Abraham Lincoln has been named the best president in American history in a very unofficial, very unscientific survey of a handful of local high school and college social studies teachers.
“In large part because of his devotion to democracy,” says Rob Shapiro, adjunct professor of political philosophy at Saint Xavier University on Chicago’s southwest side. “Although a man of enormous intelligence, a natural genius, he never viewed his intellectual power or other abilities as a reason to lord it over others. One of his greatest sayings was ‘(a)s I would not be a slave, so I would not be a master.’ He understood the vital principle, so lacking in our own day, that no matter how great your intelligence, or your other talents, no one is ‘better’ than anyone else in our society or has the right to tell others what to do.”
Even though Lincoln was given the opportunity during the nation’s greatest crisis to rule as a tyrant, Shapiro said, “He (like George Washington) declined, refusing to act beyond the powers he understood the Constitution to have granted him as President.”
In honor of Presidents Day , I asked history and government experts to sound off on which past U.S. commanders in chief deserve to be feted on this holiday, which ones are underrated and which ones should, well, be relegated to the hall of shame.
The scholars didn’t focused their analysis on contemporary presidents such as Bill Clinton, George W. Bush or Barack Obama. They all agreed that Lincoln has been our nation’s greatest leader.
With history and scholarship as their guide, all began by agreeing that Lincoln has been our nation’s greatest leader.
The father of Josh Fulton, associate professor of history at Moraine Valley Community College in Palos Hills, grew up in Petersburg, IL, which is right next door to New Salem, where Lincoln lived for a short time.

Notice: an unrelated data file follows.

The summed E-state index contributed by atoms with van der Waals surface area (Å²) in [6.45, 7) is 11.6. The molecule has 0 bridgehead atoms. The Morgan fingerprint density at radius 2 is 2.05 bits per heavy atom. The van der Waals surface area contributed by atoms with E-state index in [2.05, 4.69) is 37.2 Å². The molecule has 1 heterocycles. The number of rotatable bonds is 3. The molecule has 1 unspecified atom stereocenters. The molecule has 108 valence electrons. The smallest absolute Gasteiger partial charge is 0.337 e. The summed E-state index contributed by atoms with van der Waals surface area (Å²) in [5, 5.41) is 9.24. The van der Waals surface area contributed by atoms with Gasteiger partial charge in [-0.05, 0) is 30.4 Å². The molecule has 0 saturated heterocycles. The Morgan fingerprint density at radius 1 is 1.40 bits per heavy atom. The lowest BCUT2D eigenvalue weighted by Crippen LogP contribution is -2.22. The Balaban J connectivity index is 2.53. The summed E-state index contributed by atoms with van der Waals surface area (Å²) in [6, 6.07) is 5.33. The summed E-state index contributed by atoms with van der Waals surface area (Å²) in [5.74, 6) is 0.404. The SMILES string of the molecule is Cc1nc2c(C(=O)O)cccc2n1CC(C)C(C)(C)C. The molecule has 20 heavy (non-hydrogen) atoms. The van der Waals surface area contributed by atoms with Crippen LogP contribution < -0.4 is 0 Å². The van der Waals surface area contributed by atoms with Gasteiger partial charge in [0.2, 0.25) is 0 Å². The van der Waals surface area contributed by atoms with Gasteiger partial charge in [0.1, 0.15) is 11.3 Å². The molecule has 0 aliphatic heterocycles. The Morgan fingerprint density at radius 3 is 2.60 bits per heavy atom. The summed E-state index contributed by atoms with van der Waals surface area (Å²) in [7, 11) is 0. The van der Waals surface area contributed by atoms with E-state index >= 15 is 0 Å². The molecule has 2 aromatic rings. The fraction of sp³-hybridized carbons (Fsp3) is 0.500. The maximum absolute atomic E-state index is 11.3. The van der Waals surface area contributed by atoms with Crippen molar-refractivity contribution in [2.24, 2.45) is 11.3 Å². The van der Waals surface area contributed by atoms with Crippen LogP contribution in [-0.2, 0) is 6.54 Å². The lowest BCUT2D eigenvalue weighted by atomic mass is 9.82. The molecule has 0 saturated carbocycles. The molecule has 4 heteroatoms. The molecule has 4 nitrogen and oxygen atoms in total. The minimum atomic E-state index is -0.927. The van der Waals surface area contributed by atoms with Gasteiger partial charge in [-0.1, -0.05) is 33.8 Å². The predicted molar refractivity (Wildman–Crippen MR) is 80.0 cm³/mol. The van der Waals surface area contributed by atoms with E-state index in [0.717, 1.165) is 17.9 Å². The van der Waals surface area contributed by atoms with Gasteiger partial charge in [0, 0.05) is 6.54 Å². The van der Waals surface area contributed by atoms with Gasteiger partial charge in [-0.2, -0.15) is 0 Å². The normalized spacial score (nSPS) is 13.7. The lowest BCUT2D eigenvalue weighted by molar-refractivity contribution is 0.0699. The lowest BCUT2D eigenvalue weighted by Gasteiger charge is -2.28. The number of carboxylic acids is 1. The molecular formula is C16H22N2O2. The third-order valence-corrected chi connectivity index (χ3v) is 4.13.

Fulton said not only was his dad’s hometown surveyed by Lincoln, the nation’s 16th president’s “sense of humility in a time of conflict was stressed upon me at a young age.”
John Wydra, who teaches at Richards High School in Oak Lawn, said, “Not only did (Lincoln) save the Union, his leadership helped bridge the gap between the ‘All Men are Created Equal’ in the Declaration of Independence and its absence in the Constitution by helping add the 13th, 14th and 15th amendments to the Constitution, which respectively abolished slavery, created equal protection under the law for all people, and allowed men of all races to vote.”
Lincoln’s personal story is remarkable as well, Wydra said.
“He was born in a log cabin in rural Kentucky, lost his mother at a young age, had less than a year of formal education, served in the Black Hawk War, taught himself law and became a successful lawyer in Illinois, got elected to the state legislature and the U.S. Congress, helped form the Republican Party and then became president, while suffering from depression and the loss of two of his own children,” Wydra said.
OK, other than Lincoln or even Washington, which president had the greatest impact on this nation?